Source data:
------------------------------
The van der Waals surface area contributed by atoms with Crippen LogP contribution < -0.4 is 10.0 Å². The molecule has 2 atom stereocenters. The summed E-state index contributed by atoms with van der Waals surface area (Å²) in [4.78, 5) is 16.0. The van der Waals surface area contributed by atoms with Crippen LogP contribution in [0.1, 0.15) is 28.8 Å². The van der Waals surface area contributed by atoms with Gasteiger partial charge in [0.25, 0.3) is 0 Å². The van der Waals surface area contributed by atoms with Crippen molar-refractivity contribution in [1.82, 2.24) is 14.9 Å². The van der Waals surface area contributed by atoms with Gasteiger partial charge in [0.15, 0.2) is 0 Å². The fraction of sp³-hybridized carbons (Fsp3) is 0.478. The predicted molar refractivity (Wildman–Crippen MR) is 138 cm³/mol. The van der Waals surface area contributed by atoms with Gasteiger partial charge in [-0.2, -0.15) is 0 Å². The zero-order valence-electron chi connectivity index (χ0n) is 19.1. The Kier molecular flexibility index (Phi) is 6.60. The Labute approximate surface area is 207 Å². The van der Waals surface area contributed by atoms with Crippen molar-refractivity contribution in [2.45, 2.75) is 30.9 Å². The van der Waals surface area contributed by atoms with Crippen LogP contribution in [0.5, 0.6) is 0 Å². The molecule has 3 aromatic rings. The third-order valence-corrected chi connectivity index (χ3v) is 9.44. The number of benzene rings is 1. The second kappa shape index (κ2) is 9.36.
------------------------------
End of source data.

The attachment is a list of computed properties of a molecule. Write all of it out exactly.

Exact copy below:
The van der Waals surface area contributed by atoms with Crippen LogP contribution < -0.4 is 10.0 Å². The molecule has 2 atom stereocenters. The summed E-state index contributed by atoms with van der Waals surface area (Å²) in [4.78, 5) is 16.0. The van der Waals surface area contributed by atoms with Crippen LogP contribution in [0.1, 0.15) is 28.8 Å². The van der Waals surface area contributed by atoms with Gasteiger partial charge in [0.25, 0.3) is 0 Å². The van der Waals surface area contributed by atoms with Crippen molar-refractivity contribution in [1.82, 2.24) is 14.9 Å². The van der Waals surface area contributed by atoms with Gasteiger partial charge in [0.15, 0.2) is 0 Å². The fraction of sp³-hybridized carbons (Fsp3) is 0.478. The predicted molar refractivity (Wildman–Crippen MR) is 138 cm³/mol. The van der Waals surface area contributed by atoms with Gasteiger partial charge in [-0.2, -0.15) is 0 Å². The zero-order valence-electron chi connectivity index (χ0n) is 19.1. The Kier molecular flexibility index (Phi) is 6.60. The Labute approximate surface area is 207 Å². The van der Waals surface area contributed by atoms with Crippen molar-refractivity contribution in [2.45, 2.75) is 30.9 Å². The van der Waals surface area contributed by atoms with Crippen LogP contribution in [0.5, 0.6) is 0 Å². The molecule has 3 aromatic rings. The third-order valence-corrected chi connectivity index (χ3v) is 9.44. The number of benzene rings is 1. The second kappa shape index (κ2) is 9.36.